But he is not gone completely. In an attempt to determine which of today's players comes the closest to being the ideal point guard, SI chose 16: ten who have played in at least one All-Star game and six others we deemed most likely to be future All-Stars. According to their statistics through Jan. 26—the day the All-Star Game starters were announced—the point guards were ranked in nine categories, with some categories being given more weight than others, depending on their relative importance for a traditional point guard. The goal was to determine who has been the best point guard in the league this season, and the answer the point totals revealed is probably a surprise to anyone who doesn't watch Cavaliers games regularly. According to our method of evaluation, the best point guard in the NBA is Terrell Brandon.
The 26-year-old, 5'11" Brandon is a pure point guard at the top of his game. His greatest strength is that he has no major weakness. He finished in the top 6 in seven of the nine categories, and his statistics are a paint-by-numbers picture of a pure point. He takes care of the ball as if it were a newborn, as indicated by his average of 2.15 turnovers per game, the second-lowest among the guards in the survey behind Anderson's 1.88. He has the shooting range to stretch a defense—only Stockton had a higher three-point field goal percentage—but he is quick enough to penetrate and get to the foul line, where he is lethal. Through Sunday, Brandon's free throw percentage was 90.1, best among the guards measured and second best in the league, behind only the 90.6% of the Golden State Warriors' Mark Price, another fine point guard. The lone category in which Brandon ranked below 10th, surprisingly, was assists, in which he was only 14th. But his relatively low average of 6.6 per game is due at least in part to the Cavaliers' methodical offense, which keeps point totals down. There may be no team in the NBA to whom tempo is more important than it is to Cleveland, and Brandon controls that tempo. It is frightening to think of how his production might rise (though his turnovers might increase as well) if he ran a faster-paced offense.
Brandon is athletic enough that, despite his modest height, he had blocked 23 shots through Jan. 26, more than any other point guard measured. He creates scoring opportunities for his teammates while maintaining his own status as a scoring threat. He is the kind of point guard to whom every team would like to entrust its fate down the stretch, because he doesn't turn the ball over and he makes his foul shots. For a point guard, what else is there?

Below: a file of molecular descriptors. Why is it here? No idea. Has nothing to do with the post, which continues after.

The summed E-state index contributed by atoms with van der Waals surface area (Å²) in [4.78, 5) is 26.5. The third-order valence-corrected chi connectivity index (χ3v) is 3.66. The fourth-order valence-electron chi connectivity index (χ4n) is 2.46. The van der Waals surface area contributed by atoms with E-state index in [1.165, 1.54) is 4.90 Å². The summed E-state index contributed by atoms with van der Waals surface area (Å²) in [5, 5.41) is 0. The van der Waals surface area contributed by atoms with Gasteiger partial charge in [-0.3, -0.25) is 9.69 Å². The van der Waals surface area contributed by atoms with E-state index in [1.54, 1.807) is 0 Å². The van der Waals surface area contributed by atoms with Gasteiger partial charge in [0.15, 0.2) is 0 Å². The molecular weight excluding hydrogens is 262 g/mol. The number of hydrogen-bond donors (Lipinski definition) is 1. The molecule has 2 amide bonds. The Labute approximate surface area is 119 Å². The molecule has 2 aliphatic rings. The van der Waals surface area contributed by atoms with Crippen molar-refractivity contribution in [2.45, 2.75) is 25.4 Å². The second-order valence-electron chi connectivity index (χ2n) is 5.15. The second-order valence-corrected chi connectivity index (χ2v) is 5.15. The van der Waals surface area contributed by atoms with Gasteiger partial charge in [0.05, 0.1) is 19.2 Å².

A few caveats: Statistics can tell only part of the story, of course—largely the offensive part. A point guard like Payton, the league's Defensive Player of the Year last season, suffers in this kind of analysis because most of what he does on defense is not quantifiable. Numbers also can't measure intangible qualities such as leadership or the capacity to perform in the clutch, the sorts of things coaches consider when evaluating a player. In this regard, Payton convinced many observers that he was Stockton's heir apparent with his playoff performance last season. And such intangibles no doubt helped Stockton, who finished second to Brandon in this analysis, to emerge as the overwhelming choice as the NBA's top point guard when SI polled 24 of the league's coaches last season. (Fourteen of the coaches chose Stockton, five picked Penny Hardaway, three selected Kidd and two named Payton.) It's also worth noting that Penny Hardaway, who may be the most versatile player at the position, missed most of the first half of this season with injuries and would surely have finished higher than ninth on the list had he been healthier.
Still, there have been rumblings that Stockton is slowing a bit on defense, and he was hurt in the statistical evaluation by his surprisingly high turnover number, 3.14 per game, which ranked him 12th, ahead of only Strickland, Jackson, Stoudamire and Iverson. As for Payton and Penny Hardaway, it's hard to argue that they are the best traditional point guards when their teams ask them to spend part of their time at shooting guard.